Amnesty Decoders is an international community of online volunteers that helps with the investigation of human rights violations. All you need is a trusty computer or smartphone which you can use to examine images, documents and other information.
As a volunteer, you can join several ongoing projects through Amnesty Decoders’ site and help Amnesty International uncover relevant data and further their efforts for fair human rights.
Crisis Text Line is completely dependent on its remote volunteers, so if you have 4 hours to spare every week and you are over 18 years old, you can help keep their free 24/7 service running by answering texts from people in crisis.
Before you can start volunteering, you will first receive a 30-hour training in collaborative problem solving, reflective listening and crisis management that will help you navigate through crisis intervention.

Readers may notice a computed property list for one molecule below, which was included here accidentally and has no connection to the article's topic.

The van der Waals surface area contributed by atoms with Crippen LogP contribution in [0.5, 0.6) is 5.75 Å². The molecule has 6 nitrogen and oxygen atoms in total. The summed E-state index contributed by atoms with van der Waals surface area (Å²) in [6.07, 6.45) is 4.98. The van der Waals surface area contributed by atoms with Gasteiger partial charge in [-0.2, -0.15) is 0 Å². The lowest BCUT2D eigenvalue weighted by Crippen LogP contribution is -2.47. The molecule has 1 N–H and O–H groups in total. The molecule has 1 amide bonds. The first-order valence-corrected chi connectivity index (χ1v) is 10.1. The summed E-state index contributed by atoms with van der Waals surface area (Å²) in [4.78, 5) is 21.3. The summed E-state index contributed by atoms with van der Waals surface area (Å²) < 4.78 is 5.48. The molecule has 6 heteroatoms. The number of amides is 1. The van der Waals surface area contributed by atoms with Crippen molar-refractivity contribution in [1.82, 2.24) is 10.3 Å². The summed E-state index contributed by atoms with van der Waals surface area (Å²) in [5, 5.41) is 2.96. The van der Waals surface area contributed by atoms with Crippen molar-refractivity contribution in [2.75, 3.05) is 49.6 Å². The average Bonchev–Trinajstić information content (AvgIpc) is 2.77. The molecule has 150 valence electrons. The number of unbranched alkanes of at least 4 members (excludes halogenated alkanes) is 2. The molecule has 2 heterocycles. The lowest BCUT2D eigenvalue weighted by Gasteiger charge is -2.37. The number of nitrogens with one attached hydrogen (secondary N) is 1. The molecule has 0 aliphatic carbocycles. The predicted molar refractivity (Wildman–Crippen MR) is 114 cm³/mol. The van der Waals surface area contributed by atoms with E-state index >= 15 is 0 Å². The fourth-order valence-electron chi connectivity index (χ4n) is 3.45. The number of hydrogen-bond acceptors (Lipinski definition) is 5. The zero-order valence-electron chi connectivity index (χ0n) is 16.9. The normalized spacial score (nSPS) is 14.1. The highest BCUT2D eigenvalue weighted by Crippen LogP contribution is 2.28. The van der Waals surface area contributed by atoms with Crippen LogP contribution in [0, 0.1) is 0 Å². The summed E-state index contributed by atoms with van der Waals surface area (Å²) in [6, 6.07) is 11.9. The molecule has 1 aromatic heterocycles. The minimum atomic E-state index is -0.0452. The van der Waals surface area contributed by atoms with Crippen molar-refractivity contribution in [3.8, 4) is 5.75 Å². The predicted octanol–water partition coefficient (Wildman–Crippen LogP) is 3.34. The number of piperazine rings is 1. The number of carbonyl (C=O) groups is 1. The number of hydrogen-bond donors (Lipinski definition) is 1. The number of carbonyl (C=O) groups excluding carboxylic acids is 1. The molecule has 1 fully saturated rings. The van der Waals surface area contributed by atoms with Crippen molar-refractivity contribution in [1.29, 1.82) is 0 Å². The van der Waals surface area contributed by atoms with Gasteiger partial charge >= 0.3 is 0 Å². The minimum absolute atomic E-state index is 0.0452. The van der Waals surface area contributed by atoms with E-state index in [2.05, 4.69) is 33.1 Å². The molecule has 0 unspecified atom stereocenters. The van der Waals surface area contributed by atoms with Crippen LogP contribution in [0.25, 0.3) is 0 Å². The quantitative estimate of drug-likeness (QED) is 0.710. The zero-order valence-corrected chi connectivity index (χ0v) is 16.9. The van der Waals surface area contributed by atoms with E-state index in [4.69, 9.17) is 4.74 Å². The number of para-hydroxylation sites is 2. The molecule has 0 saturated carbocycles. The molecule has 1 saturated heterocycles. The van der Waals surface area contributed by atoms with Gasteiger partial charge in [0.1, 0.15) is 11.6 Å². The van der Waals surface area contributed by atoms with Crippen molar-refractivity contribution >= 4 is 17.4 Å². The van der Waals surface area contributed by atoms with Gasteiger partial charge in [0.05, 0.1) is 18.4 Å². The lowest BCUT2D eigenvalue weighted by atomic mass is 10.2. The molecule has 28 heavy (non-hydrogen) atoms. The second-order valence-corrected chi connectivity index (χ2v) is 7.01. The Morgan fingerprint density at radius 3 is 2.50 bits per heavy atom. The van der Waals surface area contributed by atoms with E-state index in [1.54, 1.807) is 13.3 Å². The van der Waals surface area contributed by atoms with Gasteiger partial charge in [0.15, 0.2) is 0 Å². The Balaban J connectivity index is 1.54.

If you’re passionate about education, you can help Learning Ally support students with learning difficulties such as dyslexia and visual impairment. The organisation produces audiobook versions of curriculum-aligned textbooks and literature, helping learners stay engaged and independent.
You can get involved in one of three ways: record new audiobooks as a narrator; offer feedback to narrators regarding fluency, tone and pronunciation as a listener; or work in quality assurance and ensure there are no interferences within the recording.
Skills for Change provides learning and training opportunities to migrants and refugees, helping them actively participate in the workplace and their local communities.
Remote volunteers can offer their time as mentors for an hour a week over the course of four months. Alternatively, you can become a Skills for Change ambassador and help the charity in different ways, be it research, graphic design or web development.
Are you passionate about history? The Smithsonian Transcription Center seeks digital volunteers to help them transcribe historic documents and collection records in order to make material more accessible to the public.